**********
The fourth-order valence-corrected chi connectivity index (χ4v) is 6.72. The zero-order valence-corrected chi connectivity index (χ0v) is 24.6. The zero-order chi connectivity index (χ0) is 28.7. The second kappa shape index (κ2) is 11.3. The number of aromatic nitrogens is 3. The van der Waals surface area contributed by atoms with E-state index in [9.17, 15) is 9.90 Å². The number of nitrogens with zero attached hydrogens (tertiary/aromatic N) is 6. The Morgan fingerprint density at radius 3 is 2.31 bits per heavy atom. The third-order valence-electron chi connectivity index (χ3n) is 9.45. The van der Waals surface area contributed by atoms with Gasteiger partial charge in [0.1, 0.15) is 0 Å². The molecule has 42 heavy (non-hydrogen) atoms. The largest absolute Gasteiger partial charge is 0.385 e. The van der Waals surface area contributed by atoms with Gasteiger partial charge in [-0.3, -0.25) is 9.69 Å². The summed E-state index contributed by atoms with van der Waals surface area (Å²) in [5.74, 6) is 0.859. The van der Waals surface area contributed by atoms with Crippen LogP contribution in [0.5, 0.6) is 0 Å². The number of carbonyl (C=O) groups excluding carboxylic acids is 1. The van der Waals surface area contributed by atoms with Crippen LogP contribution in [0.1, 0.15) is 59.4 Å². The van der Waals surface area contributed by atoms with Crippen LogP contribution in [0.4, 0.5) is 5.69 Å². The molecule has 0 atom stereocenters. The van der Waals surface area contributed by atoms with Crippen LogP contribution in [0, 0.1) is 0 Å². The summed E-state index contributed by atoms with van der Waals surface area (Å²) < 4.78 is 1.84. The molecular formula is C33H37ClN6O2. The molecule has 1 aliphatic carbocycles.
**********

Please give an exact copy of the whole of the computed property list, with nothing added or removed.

The fourth-order valence-corrected chi connectivity index (χ4v) is 6.72. The zero-order valence-corrected chi connectivity index (χ0v) is 24.6. The zero-order chi connectivity index (χ0) is 28.7. The second kappa shape index (κ2) is 11.3. The number of aromatic nitrogens is 3. The van der Waals surface area contributed by atoms with E-state index in [9.17, 15) is 9.90 Å². The number of nitrogens with zero attached hydrogens (tertiary/aromatic N) is 6. The Morgan fingerprint density at radius 3 is 2.31 bits per heavy atom. The third-order valence-electron chi connectivity index (χ3n) is 9.45. The van der Waals surface area contributed by atoms with Gasteiger partial charge in [0.1, 0.15) is 0 Å². The molecule has 42 heavy (non-hydrogen) atoms. The largest absolute Gasteiger partial charge is 0.385 e. The van der Waals surface area contributed by atoms with Gasteiger partial charge in [-0.3, -0.25) is 9.69 Å². The summed E-state index contributed by atoms with van der Waals surface area (Å²) in [5.74, 6) is 0.859. The van der Waals surface area contributed by atoms with Crippen LogP contribution in [0.5, 0.6) is 0 Å². The number of carbonyl (C=O) groups excluding carboxylic acids is 1. The van der Waals surface area contributed by atoms with Crippen LogP contribution in [0.1, 0.15) is 59.4 Å². The van der Waals surface area contributed by atoms with Crippen LogP contribution in [0.4, 0.5) is 5.69 Å². The molecule has 0 atom stereocenters. The van der Waals surface area contributed by atoms with Crippen LogP contribution in [0, 0.1) is 0 Å². The summed E-state index contributed by atoms with van der Waals surface area (Å²) < 4.78 is 1.84. The molecular formula is C33H37ClN6O2. The molecule has 1 aliphatic carbocycles.